I am reading the Wikipedia article on the trace operator. The section titled Coordinate-Free Definition defines the trace as follows.

Let $V$ be a finite dimensional vector space over a field $F$ and define a bilinear map $f:V\times V^*\to F$ as $f(v, \omega)=\omega(v)$ for all $(v, \omega)\in V\times V^*$. This maps induces a unique linear map $\tr:V\otimes V^*\to F$.

Since $\text{End}(V)$ has a canonical isomorphism with $V\otimes V^*$, we have now a notion of trace of a linear operator on $V$.

The Question: The second paragraph of the section in the article says that

This also clarifies why $\tr(AB)=\tr(BA)$.

I can't see how $\tr(AB)=\tr(BA)$ follows from this definition at all.

Can somebody give me a hint?

  • $\begingroup$ There is actually a sketched proof on the wiki page. Have you read it? Do you need some clarification of any specific detail there? $\endgroup$ – Amitai Yuval Jul 22 '15 at 10:40
  • $\begingroup$ @AmitaiYuval Somehow I was unable to notice that a proof was outlined. I kind of filtered that out as something unnecessary for my purpose. $\endgroup$ – caffeinemachine Jul 22 '15 at 16:20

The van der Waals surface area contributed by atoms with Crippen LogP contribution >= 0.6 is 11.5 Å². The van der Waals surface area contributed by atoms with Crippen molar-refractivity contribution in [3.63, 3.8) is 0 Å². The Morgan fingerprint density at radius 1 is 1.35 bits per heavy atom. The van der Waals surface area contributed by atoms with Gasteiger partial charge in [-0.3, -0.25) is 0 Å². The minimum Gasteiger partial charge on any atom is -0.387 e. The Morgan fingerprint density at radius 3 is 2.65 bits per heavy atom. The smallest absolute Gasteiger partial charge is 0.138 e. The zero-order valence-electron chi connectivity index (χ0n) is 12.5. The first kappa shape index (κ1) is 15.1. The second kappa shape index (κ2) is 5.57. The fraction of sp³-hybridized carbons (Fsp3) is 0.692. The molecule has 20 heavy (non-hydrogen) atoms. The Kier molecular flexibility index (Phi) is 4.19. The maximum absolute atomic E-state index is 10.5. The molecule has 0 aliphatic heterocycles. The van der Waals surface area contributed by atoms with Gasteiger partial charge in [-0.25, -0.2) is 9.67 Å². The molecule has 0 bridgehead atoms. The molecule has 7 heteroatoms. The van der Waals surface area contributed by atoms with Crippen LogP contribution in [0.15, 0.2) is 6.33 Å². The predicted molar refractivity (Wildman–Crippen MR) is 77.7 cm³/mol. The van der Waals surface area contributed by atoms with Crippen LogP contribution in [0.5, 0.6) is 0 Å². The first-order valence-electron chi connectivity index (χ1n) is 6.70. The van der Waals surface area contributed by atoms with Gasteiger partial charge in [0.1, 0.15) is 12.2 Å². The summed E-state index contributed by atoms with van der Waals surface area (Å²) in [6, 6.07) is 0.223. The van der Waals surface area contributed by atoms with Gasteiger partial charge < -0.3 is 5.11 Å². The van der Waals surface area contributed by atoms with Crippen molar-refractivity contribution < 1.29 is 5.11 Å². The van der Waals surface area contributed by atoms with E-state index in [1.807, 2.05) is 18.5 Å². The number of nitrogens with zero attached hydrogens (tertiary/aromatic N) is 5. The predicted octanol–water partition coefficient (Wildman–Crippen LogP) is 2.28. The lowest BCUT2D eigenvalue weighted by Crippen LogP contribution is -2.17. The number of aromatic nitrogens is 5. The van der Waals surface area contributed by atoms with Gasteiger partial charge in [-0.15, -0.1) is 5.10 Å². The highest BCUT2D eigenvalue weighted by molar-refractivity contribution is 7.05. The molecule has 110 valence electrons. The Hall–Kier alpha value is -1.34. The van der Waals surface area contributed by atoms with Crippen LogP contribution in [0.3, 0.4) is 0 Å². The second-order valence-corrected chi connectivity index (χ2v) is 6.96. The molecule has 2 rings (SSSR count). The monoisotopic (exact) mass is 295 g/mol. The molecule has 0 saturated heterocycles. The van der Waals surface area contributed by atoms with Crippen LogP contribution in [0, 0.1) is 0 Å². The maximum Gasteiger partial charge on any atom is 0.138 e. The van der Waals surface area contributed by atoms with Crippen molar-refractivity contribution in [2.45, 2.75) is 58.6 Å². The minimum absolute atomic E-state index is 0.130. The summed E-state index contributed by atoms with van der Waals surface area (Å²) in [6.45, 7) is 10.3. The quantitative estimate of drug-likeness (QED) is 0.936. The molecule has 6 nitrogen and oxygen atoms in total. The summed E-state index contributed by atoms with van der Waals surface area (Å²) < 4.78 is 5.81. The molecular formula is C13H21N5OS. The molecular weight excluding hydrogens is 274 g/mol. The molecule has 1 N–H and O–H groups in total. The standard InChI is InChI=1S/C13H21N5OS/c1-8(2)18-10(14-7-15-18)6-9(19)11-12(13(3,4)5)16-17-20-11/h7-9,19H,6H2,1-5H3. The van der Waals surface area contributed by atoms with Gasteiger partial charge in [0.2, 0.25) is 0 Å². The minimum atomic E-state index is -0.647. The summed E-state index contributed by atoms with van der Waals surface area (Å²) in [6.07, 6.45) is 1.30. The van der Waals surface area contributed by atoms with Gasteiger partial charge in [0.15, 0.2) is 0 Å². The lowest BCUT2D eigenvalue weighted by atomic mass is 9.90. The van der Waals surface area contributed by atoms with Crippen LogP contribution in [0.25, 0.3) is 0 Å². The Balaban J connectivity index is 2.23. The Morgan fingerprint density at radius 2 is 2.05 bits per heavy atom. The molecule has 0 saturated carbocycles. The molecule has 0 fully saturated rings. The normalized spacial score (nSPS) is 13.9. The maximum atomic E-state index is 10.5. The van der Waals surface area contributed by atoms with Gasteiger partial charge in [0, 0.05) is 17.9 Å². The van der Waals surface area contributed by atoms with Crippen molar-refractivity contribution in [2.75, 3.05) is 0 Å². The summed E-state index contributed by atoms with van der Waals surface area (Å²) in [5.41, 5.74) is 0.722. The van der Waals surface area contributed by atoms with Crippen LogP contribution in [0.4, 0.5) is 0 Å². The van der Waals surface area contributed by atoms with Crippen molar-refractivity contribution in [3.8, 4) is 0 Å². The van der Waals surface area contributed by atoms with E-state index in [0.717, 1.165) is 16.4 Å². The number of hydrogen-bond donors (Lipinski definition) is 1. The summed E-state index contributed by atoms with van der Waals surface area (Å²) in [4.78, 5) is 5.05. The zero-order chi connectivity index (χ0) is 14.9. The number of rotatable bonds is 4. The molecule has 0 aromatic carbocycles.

To understand the trace, it is good to spell out the isomorphism between $End(V)$ and $V\otimes V^*$: $$V\otimes V^*\to End(V): v\otimes\omega \mapsto (x\mapsto \omega(x)v).$$

Under this isomorphism, composition of endomorphisms becomes $$(V\otimes V^*) \times (V\otimes V^*) \to V\otimes V^*: (v_2\otimes\omega_2, v_1\otimes \omega_1)\mapsto \omega_2(v_1)\cdot v_2\otimes \omega_1.$$

Taking the trace of this composition, one gets $\omega_2(v_1)\omega_1(v_2)$. It is then easy to see that the trace of $v_2\otimes\omega_2\circ v_1\otimes \omega_1$ is the same as that of $v_1\otimes\omega_1\circ v_2\otimes \omega_2$.


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